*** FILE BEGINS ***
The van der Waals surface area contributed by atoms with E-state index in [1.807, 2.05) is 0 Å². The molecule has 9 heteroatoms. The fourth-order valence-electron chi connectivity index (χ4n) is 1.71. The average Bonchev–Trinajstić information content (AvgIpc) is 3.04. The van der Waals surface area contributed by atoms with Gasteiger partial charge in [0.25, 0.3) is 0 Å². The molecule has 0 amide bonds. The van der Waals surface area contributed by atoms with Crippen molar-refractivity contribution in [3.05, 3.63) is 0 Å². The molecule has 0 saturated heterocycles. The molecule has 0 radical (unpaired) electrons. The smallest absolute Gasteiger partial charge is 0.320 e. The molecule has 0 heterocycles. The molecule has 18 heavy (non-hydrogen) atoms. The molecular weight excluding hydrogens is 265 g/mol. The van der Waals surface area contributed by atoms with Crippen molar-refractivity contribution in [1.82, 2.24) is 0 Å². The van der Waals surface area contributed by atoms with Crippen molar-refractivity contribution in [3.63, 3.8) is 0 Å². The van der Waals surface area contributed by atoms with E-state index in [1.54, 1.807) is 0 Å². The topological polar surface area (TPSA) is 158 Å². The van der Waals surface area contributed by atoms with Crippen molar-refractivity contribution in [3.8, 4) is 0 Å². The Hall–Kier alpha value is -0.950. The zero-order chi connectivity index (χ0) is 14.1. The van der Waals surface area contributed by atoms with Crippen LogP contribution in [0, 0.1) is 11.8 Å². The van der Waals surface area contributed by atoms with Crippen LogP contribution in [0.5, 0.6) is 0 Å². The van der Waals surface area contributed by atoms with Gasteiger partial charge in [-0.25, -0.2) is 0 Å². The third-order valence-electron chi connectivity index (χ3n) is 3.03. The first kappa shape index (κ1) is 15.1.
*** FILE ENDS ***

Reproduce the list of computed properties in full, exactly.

The van der Waals surface area contributed by atoms with E-state index in [1.807, 2.05) is 0 Å². The molecule has 9 heteroatoms. The fourth-order valence-electron chi connectivity index (χ4n) is 1.71. The average Bonchev–Trinajstić information content (AvgIpc) is 3.04. The van der Waals surface area contributed by atoms with Gasteiger partial charge in [0.25, 0.3) is 0 Å². The molecule has 0 amide bonds. The van der Waals surface area contributed by atoms with Crippen molar-refractivity contribution in [3.05, 3.63) is 0 Å². The molecule has 0 saturated heterocycles. The molecule has 0 radical (unpaired) electrons. The smallest absolute Gasteiger partial charge is 0.320 e. The molecule has 0 heterocycles. The molecule has 18 heavy (non-hydrogen) atoms. The molecular weight excluding hydrogens is 265 g/mol. The van der Waals surface area contributed by atoms with Crippen molar-refractivity contribution in [1.82, 2.24) is 0 Å². The van der Waals surface area contributed by atoms with Crippen molar-refractivity contribution in [3.63, 3.8) is 0 Å². The van der Waals surface area contributed by atoms with E-state index in [1.54, 1.807) is 0 Å². The topological polar surface area (TPSA) is 158 Å². The van der Waals surface area contributed by atoms with Crippen molar-refractivity contribution in [3.8, 4) is 0 Å². The Hall–Kier alpha value is -0.950. The zero-order chi connectivity index (χ0) is 14.1. The van der Waals surface area contributed by atoms with Crippen LogP contribution in [0, 0.1) is 11.8 Å². The van der Waals surface area contributed by atoms with Crippen LogP contribution in [0.5, 0.6) is 0 Å². The van der Waals surface area contributed by atoms with Gasteiger partial charge in [-0.25, -0.2) is 0 Å². The third-order valence-electron chi connectivity index (χ3n) is 3.03. The first kappa shape index (κ1) is 15.1.